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2018

ArcGIS Online Organizations can accrete user accounts over time for a number of reasons. Bulk CSV based creation of user accounts or single sign-on or simply orphaned accounts from last year's classes all contribute. For bulk user management in ArcGIS Online, no tool is more powerful than the ArcGIS API for Python - however, it should be noted for the non-scripter, GEO Jobe Admin Tools are ....

 

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The International Statistical Institute (ISI) and Esri are pleased to announce and are co-sponsoring a Student Poster Competition for 2018-2019.  The competition aims to promote research, encourage spatial thinking, and inspire curiosity.  The competition details are here.   We will accept applications for the international competition beginning September 1, 2018, with the application deadline being November 30, 2018. Final judging will take place during the ISI World Statistics Congress in Kuala Lumpur, Malaysia, August 18–23, 2019. Cash and GIS software will be awarded to the winners. 


Applicants to this Contest must be enrolled as full-time students at a university.  All Applicant entry(ies) will be submitted to an international panel for selection.  Recommended application areas include, but are not limited to, economy, environment, crime, transportation, climate, urban planning, land use/land cover, sustainable development, health, and disasters of all kinds.

 

Resources have been posted on the site to help you get started on your integration of statistical methods and GIS applied to a problem or issue you are concerned about. 

E-book market growth continues to climb.  E-books, as a share of the worldwide textbook market sales, is estimated to jump from 12.3% to 25.8% from 2013 to 2018 (Statista). The advancement of ebooks (including etextbooks) is nowhere more evident than in education. A projection report from Technavio suggests, 49% of “students” had purchased and used an etextbook by 2015.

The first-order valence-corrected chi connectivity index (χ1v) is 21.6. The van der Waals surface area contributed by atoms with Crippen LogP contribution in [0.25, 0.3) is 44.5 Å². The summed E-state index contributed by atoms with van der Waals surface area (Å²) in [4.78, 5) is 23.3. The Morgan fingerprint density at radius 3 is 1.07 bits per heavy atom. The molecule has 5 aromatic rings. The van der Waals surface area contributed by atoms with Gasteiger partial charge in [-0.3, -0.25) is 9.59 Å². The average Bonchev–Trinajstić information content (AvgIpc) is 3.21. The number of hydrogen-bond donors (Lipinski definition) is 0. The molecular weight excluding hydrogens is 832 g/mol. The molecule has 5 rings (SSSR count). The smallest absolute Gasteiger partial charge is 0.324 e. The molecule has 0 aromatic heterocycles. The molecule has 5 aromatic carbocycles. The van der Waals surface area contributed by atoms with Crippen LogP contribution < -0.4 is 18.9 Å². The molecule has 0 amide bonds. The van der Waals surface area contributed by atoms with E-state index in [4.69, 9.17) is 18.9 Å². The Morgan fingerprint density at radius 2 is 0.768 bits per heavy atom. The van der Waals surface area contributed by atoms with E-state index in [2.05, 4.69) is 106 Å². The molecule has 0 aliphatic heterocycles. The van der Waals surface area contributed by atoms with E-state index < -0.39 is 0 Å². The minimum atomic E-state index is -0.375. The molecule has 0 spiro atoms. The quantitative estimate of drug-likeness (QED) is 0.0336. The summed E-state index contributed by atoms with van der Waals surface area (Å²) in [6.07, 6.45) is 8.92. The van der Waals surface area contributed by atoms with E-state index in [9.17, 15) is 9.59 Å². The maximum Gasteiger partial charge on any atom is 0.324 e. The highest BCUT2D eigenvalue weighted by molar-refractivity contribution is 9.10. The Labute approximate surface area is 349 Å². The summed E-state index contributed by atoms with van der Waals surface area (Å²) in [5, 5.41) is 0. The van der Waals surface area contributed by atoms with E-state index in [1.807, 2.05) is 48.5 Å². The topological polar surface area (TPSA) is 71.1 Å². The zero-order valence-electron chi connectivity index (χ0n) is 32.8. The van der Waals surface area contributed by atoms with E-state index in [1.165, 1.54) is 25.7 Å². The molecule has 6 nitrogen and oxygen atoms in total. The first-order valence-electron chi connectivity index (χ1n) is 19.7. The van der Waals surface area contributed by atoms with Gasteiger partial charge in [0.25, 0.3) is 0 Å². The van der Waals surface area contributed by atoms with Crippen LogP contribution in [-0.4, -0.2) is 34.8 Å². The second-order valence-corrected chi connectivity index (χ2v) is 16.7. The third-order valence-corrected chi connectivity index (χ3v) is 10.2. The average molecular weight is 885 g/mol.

With the rise of ebooks on more powerful mobile devices and the continued growth of digital instructional materials in education, it's worth noting that maps can extend a wide variety of standards-based instructional content in schools (e.g. see the Esri GeoInquiry project to validate this idea). Thankfully, ArcGIS Online maps can be inserted into at least one particularly ebook format: Apple's iBook.  Learn how >>

Students love projects. They dive into challenges of their own design, following their own route, building capacity, solving puzzles, constructing answers … learning to learn. That's the magic of the ArcGIS Competition for High School and Middle School Students. Students might be able to do some work on it in class, but most students work on it outside of class, according to their interest.

 

Needing to examine a topic inside their state's borders, most pick an issue they already know something about … a local industry, town feature, watershed, or problem from nuisance to nightmare. They investigate, gather data, and build a Story Map. The best from the school go to the state, and from there to the national level. The ultimate winners attend the Esri User Conference and Education GIS Summit in San Diego, CA.

 

Winners of 2018 Competition

 

In 2018, 11th grader Keeli Gustafson from Duluth MN saw a local problem born a century back, and traced its path to today, including the intersection of cultures. 8th grader Andrew Wilson from Lincoln NH, like a modern Sherlock Holmes, spent hours tracing a historic railroad and lumber company. Together, they presented their stories in the User Conference Map Gallery, to GIS users from across the planet. They followed up by regaling mentors anxious for inspiration and ideas to help educators and students in their own communities. (See the full results from 2018 and 2017, and states already in the hunt for 2019, by clicking below.)

 

Results from 2017 and 2018